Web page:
Raw sauerkraut contains lactobacilli bacteria, one of the better-studied types of probiotics.

Sauerkraut and its juices are made from naturally fermented cabbage. In this ancient method of food preservation, dry salt is added to shredded cabbage, which causes the cabbage to release juice containing lactic acid, preserving the cabbage.

Sauerkraut juice, due to the fermentation process, is rich in natural lactic acid, which inhibits the growth of undesired intestinal bacteria and encourages the growth of good bacteria. This makes sauerkraut juice an excellent choice for treating sluggish bowels and poor digestion. Drinking this tart juice not only benefits your body’s digestive process, but it also acts as a laxative, helping to prevent constipation.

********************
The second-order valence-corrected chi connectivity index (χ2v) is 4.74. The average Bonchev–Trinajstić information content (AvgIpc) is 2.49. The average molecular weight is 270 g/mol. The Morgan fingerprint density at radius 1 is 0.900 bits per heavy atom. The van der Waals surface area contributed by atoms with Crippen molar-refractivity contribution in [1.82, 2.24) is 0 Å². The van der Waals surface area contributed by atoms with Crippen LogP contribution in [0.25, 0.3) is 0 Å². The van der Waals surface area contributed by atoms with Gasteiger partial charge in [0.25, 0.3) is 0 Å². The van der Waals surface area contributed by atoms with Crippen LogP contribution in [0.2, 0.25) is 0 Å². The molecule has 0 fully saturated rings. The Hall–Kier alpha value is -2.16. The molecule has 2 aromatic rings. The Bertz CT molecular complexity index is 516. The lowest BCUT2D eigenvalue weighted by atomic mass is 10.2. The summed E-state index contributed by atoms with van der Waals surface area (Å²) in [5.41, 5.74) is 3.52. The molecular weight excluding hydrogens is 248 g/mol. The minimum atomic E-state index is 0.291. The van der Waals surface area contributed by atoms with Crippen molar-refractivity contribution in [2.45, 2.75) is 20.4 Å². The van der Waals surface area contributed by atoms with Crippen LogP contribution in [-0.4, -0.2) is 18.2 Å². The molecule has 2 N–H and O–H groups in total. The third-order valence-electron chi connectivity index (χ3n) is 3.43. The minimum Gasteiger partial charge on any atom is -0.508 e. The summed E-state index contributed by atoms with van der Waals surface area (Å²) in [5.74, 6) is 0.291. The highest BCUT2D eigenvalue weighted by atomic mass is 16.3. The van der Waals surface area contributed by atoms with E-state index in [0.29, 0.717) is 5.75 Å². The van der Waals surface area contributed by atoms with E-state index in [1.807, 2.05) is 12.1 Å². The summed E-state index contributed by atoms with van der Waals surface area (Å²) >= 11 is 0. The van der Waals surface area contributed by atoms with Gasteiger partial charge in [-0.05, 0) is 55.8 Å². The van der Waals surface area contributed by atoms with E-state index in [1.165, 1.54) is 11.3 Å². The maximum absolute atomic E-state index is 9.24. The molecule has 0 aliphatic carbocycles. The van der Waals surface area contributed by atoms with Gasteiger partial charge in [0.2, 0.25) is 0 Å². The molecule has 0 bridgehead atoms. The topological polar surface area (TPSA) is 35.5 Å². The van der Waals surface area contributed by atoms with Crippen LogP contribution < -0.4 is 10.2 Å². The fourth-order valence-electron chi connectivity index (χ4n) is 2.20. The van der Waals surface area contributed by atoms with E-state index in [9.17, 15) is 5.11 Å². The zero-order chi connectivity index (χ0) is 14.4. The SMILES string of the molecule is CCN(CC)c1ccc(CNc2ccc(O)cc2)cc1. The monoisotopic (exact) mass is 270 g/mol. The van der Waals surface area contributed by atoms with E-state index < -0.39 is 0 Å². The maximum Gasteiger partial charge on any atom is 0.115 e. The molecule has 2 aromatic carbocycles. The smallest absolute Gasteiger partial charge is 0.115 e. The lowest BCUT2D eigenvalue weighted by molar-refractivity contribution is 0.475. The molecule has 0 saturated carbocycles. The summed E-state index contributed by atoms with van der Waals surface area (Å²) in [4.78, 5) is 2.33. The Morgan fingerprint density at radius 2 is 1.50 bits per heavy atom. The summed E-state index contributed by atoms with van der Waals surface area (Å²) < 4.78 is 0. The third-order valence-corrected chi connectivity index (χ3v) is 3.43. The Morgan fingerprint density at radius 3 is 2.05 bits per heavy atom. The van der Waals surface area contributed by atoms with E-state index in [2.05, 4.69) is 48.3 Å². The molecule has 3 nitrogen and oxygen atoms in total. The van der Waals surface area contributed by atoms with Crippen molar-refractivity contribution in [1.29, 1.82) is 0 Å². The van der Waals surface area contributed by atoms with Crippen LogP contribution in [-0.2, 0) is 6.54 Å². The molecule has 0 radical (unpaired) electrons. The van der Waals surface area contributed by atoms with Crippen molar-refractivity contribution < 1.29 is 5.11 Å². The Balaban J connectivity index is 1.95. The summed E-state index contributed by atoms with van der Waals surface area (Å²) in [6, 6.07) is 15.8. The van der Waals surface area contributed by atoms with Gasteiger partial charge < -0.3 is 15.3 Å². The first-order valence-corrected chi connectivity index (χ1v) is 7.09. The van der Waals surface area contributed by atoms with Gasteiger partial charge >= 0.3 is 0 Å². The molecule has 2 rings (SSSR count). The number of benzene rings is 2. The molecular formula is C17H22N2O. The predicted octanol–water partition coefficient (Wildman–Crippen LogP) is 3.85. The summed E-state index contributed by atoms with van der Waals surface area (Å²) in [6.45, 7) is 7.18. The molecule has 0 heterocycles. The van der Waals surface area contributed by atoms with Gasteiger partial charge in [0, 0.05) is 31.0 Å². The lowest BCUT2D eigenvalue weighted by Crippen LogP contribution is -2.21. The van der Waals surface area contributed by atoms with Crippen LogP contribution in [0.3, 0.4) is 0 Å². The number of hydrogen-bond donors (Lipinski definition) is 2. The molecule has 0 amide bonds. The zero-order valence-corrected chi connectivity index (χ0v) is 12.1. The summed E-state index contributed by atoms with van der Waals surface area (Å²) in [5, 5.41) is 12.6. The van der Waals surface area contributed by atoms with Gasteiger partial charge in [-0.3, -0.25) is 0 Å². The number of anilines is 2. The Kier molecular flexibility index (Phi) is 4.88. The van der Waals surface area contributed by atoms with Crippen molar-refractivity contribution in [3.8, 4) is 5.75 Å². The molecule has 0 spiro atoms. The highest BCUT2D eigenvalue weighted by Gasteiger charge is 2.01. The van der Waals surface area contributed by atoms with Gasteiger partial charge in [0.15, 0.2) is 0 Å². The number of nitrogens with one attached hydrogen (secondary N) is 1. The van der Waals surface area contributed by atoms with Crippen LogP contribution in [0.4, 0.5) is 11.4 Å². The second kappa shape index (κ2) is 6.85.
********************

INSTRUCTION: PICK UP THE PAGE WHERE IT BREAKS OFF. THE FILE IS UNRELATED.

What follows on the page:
Probiotics are beneficial bacteria that may help improve digestive function, lower your risk for antibiotic-associated diarrhea and possibly help with lactose intolerance, irritable bowel syndrome and inflammatory bowel disease, according to the University of Florida Extension.

A 1/2-cup serving of sauerkraut has about 20 calories, 1 gram of protein and 5 grams of carbohydrates, including 3 grams of fiber, or 13 percent of the daily value. It also provides about 10 percent of the DV for iron and 25 percent of the DV for vitamin C, as well as significant amounts of vitamin K. Fiber helps lower your cholesterol and blood sugar levels and decreases your risk for constipation and other digestive issues. You need iron for forming red blood cells, vitamin C for wound healing and vitamin K for blood clotting.

For Nutritional information and Life Food Programs contact The Naturally Healthy Clinic staff. For this recipe contact Georgina Cyr or click here

Georgina Cyr

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